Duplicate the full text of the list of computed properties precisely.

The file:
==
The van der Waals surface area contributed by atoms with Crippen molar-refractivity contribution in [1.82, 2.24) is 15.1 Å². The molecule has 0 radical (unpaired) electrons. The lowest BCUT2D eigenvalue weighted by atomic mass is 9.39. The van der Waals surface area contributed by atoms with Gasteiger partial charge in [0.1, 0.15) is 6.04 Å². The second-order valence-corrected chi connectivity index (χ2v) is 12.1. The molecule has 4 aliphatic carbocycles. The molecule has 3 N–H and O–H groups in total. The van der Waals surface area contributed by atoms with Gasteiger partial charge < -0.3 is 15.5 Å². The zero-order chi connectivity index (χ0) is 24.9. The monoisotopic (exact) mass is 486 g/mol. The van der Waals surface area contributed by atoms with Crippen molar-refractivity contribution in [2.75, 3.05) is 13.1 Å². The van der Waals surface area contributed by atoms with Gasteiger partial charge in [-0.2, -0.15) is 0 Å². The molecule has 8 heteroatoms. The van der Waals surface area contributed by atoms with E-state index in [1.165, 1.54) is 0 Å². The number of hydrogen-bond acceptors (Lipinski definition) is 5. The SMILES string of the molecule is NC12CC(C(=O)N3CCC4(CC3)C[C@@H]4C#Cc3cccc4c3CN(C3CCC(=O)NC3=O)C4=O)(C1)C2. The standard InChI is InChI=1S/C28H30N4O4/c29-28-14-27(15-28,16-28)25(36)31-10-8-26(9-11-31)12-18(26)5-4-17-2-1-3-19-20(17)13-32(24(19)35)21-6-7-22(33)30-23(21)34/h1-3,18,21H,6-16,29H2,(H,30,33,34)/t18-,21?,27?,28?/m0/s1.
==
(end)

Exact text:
The van der Waals surface area contributed by atoms with Crippen molar-refractivity contribution in [1.82, 2.24) is 15.1 Å². The molecule has 0 radical (unpaired) electrons. The lowest BCUT2D eigenvalue weighted by atomic mass is 9.39. The van der Waals surface area contributed by atoms with Gasteiger partial charge in [0.1, 0.15) is 6.04 Å². The second-order valence-corrected chi connectivity index (χ2v) is 12.1. The molecule has 4 aliphatic carbocycles. The molecule has 3 N–H and O–H groups in total. The van der Waals surface area contributed by atoms with Gasteiger partial charge < -0.3 is 15.5 Å². The zero-order chi connectivity index (χ0) is 24.9. The monoisotopic (exact) mass is 486 g/mol. The van der Waals surface area contributed by atoms with Crippen molar-refractivity contribution in [2.75, 3.05) is 13.1 Å². The van der Waals surface area contributed by atoms with Gasteiger partial charge in [-0.2, -0.15) is 0 Å². The molecule has 8 heteroatoms. The van der Waals surface area contributed by atoms with E-state index in [1.165, 1.54) is 0 Å². The number of hydrogen-bond acceptors (Lipinski definition) is 5. The SMILES string of the molecule is NC12CC(C(=O)N3CCC4(CC3)C[C@@H]4C#Cc3cccc4c3CN(C3CCC(=O)NC3=O)C4=O)(C1)C2. The standard InChI is InChI=1S/C28H30N4O4/c29-28-14-27(15-28,16-28)25(36)31-10-8-26(9-11-31)12-18(26)5-4-17-2-1-3-19-20(17)13-32(24(19)35)21-6-7-22(33)30-23(21)34/h1-3,18,21H,6-16,29H2,(H,30,33,34)/t18-,21?,27?,28?/m0/s1.